The cannot abuse businesses and consumers. Anti-trust laws

The anti-trust movement in America during the 18th and 19th century isa prime example of the conflict in society and sports between autonomy andresponsibility. Primarily Senator John Sherman created the earliest anti-trustlaw in 1890. President Benjamin Harrison signed it and is the root of all antitrustlegislation that are in effect today. The Sherman Anti-Trust Act wasextensively used during the Progressive era by “trust busters” such asTheodore Roosevelt, William Howard Taft, and Woodrow Wilson.

TheStandard Oil Company (headed by John D. Rockefeller) and the United StatesSteel Corporation (headed by Andrew Carnegie) were among the giants thatfell to the wrath of the anti-trust acts. The anti-trust laws sole purpose is tomake sure that powerful firms that hold or wish to hold a monopoly in themarket cannot abuse businesses and consumers. Anti-trust laws outlaw manyspecific strategies. It includes price fixing (agreement on prices of uniformgoods), predatory pricing (setting low prices to knock off competitors), andvendor lock-in (nearly forcing a consumer to buy from a certain supplier).

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The polemic began in the beginning of the 20th century, when a player in theNational Baseball League attempted to join a fresh created club in theAmerican League. However, this was settled in 1903, when it was claimedthat the two leagues were a shared monopoly between the team owners. But,years later, the case of Federal Baseball Club of Baltimore v. NationalBaseball Clubs became the essential case in the status affirmation of baseballin the economy. Any business that operates nationally has been subjected toanti-trust legislation for it implies interstate commerce. However, Baseball didfall under the anti trust legislation, especially since teams travel from state tostate to play games.

In 1922, the Supreme Court unanimously settled the case.It was stated that baseball did not fall under this trust laws since the travelingis not the focal point in the sport. The Supreme Court felt that baseball gamesdid not fall under the Sherman act.

Since the ruling, baseball has kept itsunique status and has been exempt from anti-trust laws. This, of course, has awide spectrum of effects on many different things. Toolson v. New YorkYankees (1953) and Flood v. Kuhn (1972) further established the exemptionby rejecting opposition to it.

The anti-trust exemption has had close ties to the minor leagues. Theminor leagues follow a reserve system, which means when a team is assigned to a major league counter part and the players can only negotiate with theparent team. It allows the players to be exempted from the act and can followmajor leaguers and become free agents.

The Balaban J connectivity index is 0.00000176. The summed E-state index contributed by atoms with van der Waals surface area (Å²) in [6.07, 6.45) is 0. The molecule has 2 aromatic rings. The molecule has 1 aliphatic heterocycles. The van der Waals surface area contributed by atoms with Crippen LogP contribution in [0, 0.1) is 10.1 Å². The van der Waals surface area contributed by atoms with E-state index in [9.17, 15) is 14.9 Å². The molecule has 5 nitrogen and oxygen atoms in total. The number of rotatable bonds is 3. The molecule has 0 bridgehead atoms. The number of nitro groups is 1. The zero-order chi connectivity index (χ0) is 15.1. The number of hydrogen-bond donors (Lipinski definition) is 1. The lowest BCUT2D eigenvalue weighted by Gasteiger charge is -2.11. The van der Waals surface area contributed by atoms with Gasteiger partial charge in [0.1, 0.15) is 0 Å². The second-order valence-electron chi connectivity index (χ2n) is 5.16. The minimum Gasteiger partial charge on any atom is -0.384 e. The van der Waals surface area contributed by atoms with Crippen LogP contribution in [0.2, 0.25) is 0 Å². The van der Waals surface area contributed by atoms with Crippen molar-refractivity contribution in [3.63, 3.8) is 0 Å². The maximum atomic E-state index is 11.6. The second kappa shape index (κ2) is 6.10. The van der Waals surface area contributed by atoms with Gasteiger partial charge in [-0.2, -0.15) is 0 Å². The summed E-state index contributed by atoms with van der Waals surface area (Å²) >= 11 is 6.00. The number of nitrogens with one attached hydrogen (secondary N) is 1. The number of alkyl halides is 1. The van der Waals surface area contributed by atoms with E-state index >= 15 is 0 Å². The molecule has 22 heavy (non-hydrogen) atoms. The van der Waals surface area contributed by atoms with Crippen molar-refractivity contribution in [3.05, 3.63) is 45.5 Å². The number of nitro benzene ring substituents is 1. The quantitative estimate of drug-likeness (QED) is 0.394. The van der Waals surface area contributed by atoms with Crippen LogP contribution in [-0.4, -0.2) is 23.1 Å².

In 1970 the league stopped thereserve system. Professional baseball players could only negotiate with oneteam. Plus, they had to seek approval from the commissioner before movingto another city. To keep a team within a major city it allowed taxpayers totake care of expensive cost.

Allowing the commissioner to make the decisionto have a limited amount of teams in the league to fuel completion betweenthe cities. With that the uneven distribution of teams throughout the nation iseconomically rational to maintain teams in areas that would boom financially.However, many fans see that it is unfair that financially enhance metropolitanteams such as the New York Yankees have a clear advantage over lower endteams such as the Colorado Rockies when it comes to signing free agents andtrading.

So to resolve this issue in other sports a salary cap was incorporatedto provide all teams equity. The salary cap allows teams to spend a certainamount without going over the “cap”. Salary caps can be viewed as an antitrustact; it aims to de-monopolize and spread the wealth. However MajorLeague Baseball does not take part in the concept of a salary cap but offers analterative in luxury tax. The luxury tax penalized teams who spend over certain amount. However one can still argue that famous, popular, andwealthy teams still offer lavish contracts (ie: The Yankees).

In the end I believe that baseball can benefit if there was an anti trustexemption. The Major Leagues hold too much executive power and theplayers have no bargaining room. Without the anti-trust regulation the teamscan make deals and bargains that would normally be illegal. However if theylifted the exemption it can create lower ticket cost in smaller cities andconform relationship to its consumer base.